Connell's intermediate disturbance hypothesis predicts that the highest diversity is maintained at intermediate levels of disturbance. We have examined this hypothesis by observing differences in biodiversity of terrestrial isopods along a gradient of disturbance from two undisturbed primary tropical rainforest sites, to a logged site, a mixed native fruit orchard and a commercial oil palm plantation, in Sabah, East Malaysia. We describe a standardised protocol for the rapid assessment of isopod biodiversity on tropical forest floor sites and for measuring environmental variables to which we have related differences in species richness and relative abundance of the isopods. The results do not support Connell's hypothesis because there were no significant differences in diversity, species richness or equitability between disturbed sites and the nearest primary forests. The relative abundance of individual species was highest in the most disturbed environment. We suggest that this may be because particular species are well adapted to exploiting resources under the more ‘r’ selection conditions created by disturbance. Possible reasons for why the observations do not conform with predictions from the intermediate disturbance hypothesis are discussed. We conclude that Huston's dynamic equilibrium model is more appropriate than the intermediate disturbance hypothesis in predicting the effects of disturbance of tropical rainforests on these arthropod macro-decomposers.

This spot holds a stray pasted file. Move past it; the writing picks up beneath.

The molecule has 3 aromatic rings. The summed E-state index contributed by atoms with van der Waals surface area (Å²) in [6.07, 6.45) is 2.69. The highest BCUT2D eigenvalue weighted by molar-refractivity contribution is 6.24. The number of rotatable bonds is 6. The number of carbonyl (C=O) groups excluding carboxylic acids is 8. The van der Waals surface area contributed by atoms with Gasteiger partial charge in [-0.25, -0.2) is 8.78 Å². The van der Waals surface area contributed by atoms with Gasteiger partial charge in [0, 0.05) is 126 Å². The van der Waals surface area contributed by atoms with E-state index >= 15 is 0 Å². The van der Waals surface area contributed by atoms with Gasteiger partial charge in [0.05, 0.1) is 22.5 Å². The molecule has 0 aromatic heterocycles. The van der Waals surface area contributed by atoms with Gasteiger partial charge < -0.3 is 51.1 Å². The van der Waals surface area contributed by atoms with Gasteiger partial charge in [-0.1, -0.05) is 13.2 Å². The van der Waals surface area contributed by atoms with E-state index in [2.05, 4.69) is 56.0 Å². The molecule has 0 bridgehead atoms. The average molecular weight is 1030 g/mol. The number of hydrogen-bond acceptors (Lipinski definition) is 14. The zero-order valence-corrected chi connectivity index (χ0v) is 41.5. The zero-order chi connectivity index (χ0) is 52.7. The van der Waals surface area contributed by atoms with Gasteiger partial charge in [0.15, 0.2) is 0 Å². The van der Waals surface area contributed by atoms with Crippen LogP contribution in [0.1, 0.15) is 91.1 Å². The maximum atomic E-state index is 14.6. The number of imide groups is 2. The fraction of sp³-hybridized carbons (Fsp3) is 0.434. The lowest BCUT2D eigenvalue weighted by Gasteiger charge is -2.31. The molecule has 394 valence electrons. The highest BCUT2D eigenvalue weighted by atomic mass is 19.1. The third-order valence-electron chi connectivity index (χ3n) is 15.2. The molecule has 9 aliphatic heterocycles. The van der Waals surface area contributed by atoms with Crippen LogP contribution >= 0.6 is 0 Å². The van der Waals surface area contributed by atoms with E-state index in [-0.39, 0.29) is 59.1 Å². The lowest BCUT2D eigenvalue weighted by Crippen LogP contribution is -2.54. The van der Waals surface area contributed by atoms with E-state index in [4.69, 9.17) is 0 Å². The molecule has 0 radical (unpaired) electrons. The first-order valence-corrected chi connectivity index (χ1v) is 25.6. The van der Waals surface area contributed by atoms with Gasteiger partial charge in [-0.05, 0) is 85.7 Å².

- Species richness
- Tropical rain forest
- Dynamic equilibrium hypothesis